Julio Cesar Miranda / July 5: Rest and relaxation may have been on many people’s post Fourth of July agenda, but Waipahu’s own Brian Viloria was up at 4:30 in the morning ready to partake in a 7-mile jog. Following a workout and spar session, in preparation for his title fight against WBO Flyweight Champion, Julio Cesar Miranda, the “Hawaiian Punch” spoke with the Weekly from Los Angeles about why he doesn’t talk trash before a fight, what it’s like to play the underdog role and what it will take for the two-time world champion to get title number three.
So, you started boxing at the age of five and went on to win your first 80 fights. That must be some kind of record or something. I’m guessing that first defeat stood out a little more. As far as in-ring learning experiences go, what did you take away from all of your early successes and your first loss?
It humbled me and taught me an important lesson: No matter how good you think you are, there is always someone out there that may be better than you. Sometimes you can’t help but accept that. But what you can do to level the playing field, or even overtake the opposition, is how much work you put into the training. How determined you are to achieve your goal, and how much you are willing to sacrifice to reach it. It wasn’t an easy lesson to swallow but I’m glad I learned it at a very young age.
Miranda is the champ and the favorite. In your preparation for this fight, have you relished the underdog role?
I try to take everything in stride, not let who should win or who is the better man distract me from what I set myself out for. I work hard. I train hard. I love doing what I do. Be it the favorite or the underdog in a fight, at the end of the night, it all comes down to enjoying my profession.
Trash talking in boxing is what it is, but when Miranda came out and said “I’m excited to fight in Hawaii, and after I knock Brian out, I’m going straight to Waikiki for a cold cerveza.” Were you offended? Even just a little?
Honestly, it made me giggle, being in this profession for so long, I’ve heard it all and seen it all. There are fighters who talk a lot of shit. If that’s their thing, then that’s their thing. It’s part of the business. I, on the other hand, would rather let my fist do all the talking. It’s the quiet ones that scare the hell out of me. Seriously.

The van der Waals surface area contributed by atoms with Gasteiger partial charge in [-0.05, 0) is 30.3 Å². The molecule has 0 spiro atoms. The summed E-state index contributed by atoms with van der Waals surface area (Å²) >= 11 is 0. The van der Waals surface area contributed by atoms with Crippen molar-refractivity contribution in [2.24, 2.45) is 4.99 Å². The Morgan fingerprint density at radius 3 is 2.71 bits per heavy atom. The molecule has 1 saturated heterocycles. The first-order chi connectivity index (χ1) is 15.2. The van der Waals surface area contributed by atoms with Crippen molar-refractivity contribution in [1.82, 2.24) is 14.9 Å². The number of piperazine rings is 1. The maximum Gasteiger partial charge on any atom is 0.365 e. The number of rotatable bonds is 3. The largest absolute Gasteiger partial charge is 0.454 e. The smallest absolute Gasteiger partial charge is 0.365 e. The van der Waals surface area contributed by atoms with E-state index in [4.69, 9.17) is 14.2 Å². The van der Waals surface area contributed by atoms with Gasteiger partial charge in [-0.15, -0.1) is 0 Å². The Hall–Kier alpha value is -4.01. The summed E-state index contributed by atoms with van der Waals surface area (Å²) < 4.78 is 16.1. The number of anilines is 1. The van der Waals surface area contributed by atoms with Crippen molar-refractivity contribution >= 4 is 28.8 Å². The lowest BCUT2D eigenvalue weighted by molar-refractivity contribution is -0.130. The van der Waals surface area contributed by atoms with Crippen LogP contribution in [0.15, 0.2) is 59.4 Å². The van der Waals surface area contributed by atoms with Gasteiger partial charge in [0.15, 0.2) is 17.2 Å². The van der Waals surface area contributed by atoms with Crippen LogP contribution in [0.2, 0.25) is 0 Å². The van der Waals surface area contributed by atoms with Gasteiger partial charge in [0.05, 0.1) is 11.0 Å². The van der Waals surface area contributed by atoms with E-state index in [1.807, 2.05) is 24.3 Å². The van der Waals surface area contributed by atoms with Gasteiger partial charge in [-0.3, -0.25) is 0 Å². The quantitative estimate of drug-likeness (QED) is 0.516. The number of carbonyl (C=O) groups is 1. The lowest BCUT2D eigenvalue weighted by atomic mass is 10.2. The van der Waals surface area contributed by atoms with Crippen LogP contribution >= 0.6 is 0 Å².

It’s not your style, but why not send a little trash talk his way just for the heck of it?
Nah, I’ll just let the action speak for itself. Besides, poco poquito mi español.
Shifting gears away from boxing a bit to the Lakers and the NBA, something you are also very passionate about, what’s your early Laker forecast for the 2012 season, lockout permitting?
[The] 2011-2012 season will have a different feel, but an interesting one. Gone is the Phil Jackson era and taking its place is Mike Brown and his defensive prowess. Basketball fans saw the complacency the Lakers fell into during the post-season. Some would argue the three final appearances bled the two-time champions dry, and that the lackluster performance was the result of it. Others say that the rest of the league just got better and hungrier. Whatever the case, confetti did not fall this past season and there was no parade in Los Angeles. If the Lakers keep the core intact, there should be no reason the Lakers couldn’t win another championship, right? I mean, they didn’t win back-to-back chips for no reason. However the Lakers aren’t getting any younger and [they need] some patching up. But if the backcourt got some youth and athleticism, if Kobe’s knee surgery worked wonders, if Artest–Mr. World Peace–keeps his sanity in check, if Pau finds his mojo again, if Bynum stays healthy, and Odom keeps playing the way he did last season, then yes. There will be another parade for LA and awesomely wacky interviews from the basketball player formerly known as Artest.
I’ve got six words for you, “Brian Viloria, three time world champion.” What’s it going to take to make that statement a reality?
Letting my fists fly like there’s no tomorrow.